Making rainbows

Suzie Blackman
Tuesday, 24 February 2015

I’ve been doing a fair bit of spinning recently. One thing I’ve been disappointed with in the past is undesirable colour pooling with yarn spun from hand-dyed top. As seen on my knotty gloves, large patches of colour can occur with top spun from end to end, especially if chain plied. These pools are often not noticeable or predictable at the yarn stage and, depending on the project, can be difficult to manage in the knitted project.

How can this variation in hand-dyed top (which is why we like it after all) be put to better creative use? Plying multi-stranded will give a more blended effect but non-repeating pools are still going to occur. Alternatively, fibre ‘editing’ can work well; in this spinning project I split the fibre into dark and light sections, which I spun separately and plied together for a pretty, marled yarn. Pooling was less of a problem, but still noticeable in the knitted project, as you can see below.

Fingerless mittens from handspun yarn

When I picked up some fibre from Spin City’s Etsy shop, this multi-coloured batch demanded an approach that worked with the variation instead of trying to blend the shades.

‘Peony Garden’ top by Spin City UK

I decided try to create a self-striping yarn by splitting the fibre length-ways into equal-sized strands, spinning each individually, then chain-plying to preserve the colour gradients.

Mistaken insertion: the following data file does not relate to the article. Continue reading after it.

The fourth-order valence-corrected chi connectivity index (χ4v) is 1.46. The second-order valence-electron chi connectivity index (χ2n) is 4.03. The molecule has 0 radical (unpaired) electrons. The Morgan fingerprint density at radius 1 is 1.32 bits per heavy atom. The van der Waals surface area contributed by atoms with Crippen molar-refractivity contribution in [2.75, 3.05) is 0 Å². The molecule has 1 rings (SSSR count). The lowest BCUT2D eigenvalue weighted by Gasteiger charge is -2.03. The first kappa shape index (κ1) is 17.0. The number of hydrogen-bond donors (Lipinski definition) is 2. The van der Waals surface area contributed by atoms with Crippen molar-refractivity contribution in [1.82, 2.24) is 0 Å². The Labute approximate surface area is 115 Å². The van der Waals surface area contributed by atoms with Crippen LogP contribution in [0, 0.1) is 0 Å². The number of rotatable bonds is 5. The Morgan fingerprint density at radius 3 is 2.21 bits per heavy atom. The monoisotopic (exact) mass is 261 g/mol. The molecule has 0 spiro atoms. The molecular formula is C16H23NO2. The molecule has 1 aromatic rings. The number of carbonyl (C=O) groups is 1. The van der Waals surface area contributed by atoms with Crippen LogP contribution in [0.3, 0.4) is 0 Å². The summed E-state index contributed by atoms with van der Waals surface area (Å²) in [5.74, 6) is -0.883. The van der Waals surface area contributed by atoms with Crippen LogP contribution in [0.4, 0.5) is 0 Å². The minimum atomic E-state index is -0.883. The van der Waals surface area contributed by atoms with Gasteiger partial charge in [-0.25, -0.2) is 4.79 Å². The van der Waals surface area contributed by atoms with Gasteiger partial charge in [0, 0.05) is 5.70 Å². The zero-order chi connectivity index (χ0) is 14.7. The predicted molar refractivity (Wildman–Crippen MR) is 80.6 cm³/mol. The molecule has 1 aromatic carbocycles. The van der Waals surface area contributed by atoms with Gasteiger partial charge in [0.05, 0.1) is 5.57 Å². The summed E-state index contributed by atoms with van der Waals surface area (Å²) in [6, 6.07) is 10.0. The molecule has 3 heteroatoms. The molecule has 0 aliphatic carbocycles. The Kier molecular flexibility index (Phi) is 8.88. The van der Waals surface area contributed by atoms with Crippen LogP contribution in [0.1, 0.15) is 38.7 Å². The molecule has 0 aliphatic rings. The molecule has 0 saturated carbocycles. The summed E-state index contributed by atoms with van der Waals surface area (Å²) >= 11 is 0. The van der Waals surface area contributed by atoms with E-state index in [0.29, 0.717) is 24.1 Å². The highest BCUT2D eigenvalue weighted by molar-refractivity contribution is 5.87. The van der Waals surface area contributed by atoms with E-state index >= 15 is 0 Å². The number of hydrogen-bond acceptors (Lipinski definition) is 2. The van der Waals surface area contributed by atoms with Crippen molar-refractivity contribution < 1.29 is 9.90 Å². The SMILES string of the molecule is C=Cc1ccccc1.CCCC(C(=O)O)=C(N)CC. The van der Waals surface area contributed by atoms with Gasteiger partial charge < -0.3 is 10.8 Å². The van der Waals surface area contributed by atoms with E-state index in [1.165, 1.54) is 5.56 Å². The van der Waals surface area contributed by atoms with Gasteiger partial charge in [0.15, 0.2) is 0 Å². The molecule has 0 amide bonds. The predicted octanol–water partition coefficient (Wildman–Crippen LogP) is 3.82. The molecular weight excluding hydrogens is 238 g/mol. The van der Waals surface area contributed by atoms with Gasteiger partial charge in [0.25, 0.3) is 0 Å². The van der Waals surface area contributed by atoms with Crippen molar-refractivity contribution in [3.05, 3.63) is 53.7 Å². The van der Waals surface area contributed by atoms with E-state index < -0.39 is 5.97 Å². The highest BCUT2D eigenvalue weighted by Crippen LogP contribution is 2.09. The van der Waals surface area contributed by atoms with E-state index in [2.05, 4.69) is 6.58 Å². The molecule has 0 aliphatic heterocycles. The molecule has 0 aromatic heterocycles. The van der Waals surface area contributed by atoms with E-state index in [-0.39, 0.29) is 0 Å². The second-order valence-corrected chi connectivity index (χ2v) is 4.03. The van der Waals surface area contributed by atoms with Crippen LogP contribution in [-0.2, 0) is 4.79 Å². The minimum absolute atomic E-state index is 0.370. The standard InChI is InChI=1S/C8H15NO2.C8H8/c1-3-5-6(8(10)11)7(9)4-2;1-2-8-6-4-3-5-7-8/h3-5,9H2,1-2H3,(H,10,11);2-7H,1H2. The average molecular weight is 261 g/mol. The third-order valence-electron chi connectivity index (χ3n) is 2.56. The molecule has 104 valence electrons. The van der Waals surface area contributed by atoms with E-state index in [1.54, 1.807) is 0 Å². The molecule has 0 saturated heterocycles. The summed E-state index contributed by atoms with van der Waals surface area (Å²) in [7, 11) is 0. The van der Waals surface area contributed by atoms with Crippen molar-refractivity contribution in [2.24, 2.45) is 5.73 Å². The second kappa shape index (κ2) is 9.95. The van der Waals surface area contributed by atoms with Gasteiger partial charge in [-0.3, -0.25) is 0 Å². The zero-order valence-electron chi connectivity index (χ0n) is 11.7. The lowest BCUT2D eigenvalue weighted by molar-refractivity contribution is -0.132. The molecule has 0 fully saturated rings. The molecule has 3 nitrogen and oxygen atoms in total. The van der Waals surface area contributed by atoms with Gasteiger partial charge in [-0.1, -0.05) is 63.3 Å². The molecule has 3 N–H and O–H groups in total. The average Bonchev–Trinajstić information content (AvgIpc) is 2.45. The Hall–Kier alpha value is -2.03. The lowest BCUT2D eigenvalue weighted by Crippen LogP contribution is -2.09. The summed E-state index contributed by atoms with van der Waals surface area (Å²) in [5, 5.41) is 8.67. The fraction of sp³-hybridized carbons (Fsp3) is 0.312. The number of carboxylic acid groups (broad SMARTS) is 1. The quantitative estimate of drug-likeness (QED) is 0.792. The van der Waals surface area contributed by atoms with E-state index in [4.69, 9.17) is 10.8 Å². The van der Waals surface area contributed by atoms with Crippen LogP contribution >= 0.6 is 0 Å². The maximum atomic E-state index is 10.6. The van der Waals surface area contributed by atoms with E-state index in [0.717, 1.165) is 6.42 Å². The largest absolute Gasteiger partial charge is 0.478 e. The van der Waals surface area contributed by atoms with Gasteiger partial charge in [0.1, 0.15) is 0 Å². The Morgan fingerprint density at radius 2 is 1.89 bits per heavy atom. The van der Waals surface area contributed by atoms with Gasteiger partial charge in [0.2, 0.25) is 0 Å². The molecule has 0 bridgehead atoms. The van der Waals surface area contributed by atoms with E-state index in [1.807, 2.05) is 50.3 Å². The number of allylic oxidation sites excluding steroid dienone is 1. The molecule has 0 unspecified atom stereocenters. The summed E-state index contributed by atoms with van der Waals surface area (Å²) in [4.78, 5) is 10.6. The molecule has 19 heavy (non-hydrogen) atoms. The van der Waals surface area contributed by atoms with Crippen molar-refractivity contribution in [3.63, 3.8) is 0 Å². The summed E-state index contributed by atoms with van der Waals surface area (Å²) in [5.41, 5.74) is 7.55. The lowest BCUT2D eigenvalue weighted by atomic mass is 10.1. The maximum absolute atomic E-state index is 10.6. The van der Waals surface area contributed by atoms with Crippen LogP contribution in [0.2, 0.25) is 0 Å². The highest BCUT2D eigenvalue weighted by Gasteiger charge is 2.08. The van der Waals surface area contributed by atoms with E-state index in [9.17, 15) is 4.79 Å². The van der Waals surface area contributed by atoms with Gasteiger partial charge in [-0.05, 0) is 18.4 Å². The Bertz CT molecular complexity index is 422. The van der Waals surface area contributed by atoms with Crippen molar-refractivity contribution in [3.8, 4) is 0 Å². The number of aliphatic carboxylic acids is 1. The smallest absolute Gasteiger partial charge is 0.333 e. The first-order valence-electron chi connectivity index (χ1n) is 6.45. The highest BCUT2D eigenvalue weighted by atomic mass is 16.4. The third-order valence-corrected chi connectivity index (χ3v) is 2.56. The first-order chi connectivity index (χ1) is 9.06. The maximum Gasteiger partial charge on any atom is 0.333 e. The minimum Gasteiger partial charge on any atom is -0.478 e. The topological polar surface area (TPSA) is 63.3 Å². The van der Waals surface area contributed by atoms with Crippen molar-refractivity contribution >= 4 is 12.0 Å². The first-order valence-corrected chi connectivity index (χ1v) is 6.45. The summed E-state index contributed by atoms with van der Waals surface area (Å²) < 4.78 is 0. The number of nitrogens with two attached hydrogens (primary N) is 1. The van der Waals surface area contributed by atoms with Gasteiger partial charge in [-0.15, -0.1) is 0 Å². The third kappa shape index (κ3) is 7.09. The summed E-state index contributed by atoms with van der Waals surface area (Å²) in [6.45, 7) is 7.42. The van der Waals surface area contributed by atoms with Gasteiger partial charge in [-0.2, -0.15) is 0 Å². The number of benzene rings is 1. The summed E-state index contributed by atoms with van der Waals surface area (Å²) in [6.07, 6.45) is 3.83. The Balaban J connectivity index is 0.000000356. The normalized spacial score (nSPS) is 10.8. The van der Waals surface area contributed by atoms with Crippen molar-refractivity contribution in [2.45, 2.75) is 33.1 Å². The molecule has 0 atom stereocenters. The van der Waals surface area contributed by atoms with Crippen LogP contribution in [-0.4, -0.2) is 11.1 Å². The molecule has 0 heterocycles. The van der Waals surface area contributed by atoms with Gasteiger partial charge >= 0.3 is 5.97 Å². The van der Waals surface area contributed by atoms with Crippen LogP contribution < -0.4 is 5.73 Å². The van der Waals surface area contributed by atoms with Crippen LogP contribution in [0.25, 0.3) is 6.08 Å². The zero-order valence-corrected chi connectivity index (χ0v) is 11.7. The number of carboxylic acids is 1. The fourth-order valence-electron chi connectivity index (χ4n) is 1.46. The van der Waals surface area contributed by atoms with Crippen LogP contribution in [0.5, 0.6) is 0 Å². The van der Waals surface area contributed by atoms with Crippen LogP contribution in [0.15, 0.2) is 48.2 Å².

Strips of fibre chain plied as individual skeins

It’s hard to tell by looking at the skeined yarn, but I was left with a number of small skeins, each following the same gradient pattern.

Success! When knitted up, the yarn replicated the beautiful colours of the fibre perfectly.

self-striping effect with hand spun yarn

Because the self-striping pattern was predictable and repeating, I was able to make two identical socks.

Happy socks!

…Well, identical-ish. It’s quite tricky getting the strips even in size, and my spinning is also a bit irregular, but not bad at all!

The author

Suzie Blackman

The dyer, designer, photographer, creative technologist and maker-of-things behind It's a Stitch Up. She lives in East London in a home filled with colour, fluff and house plants.

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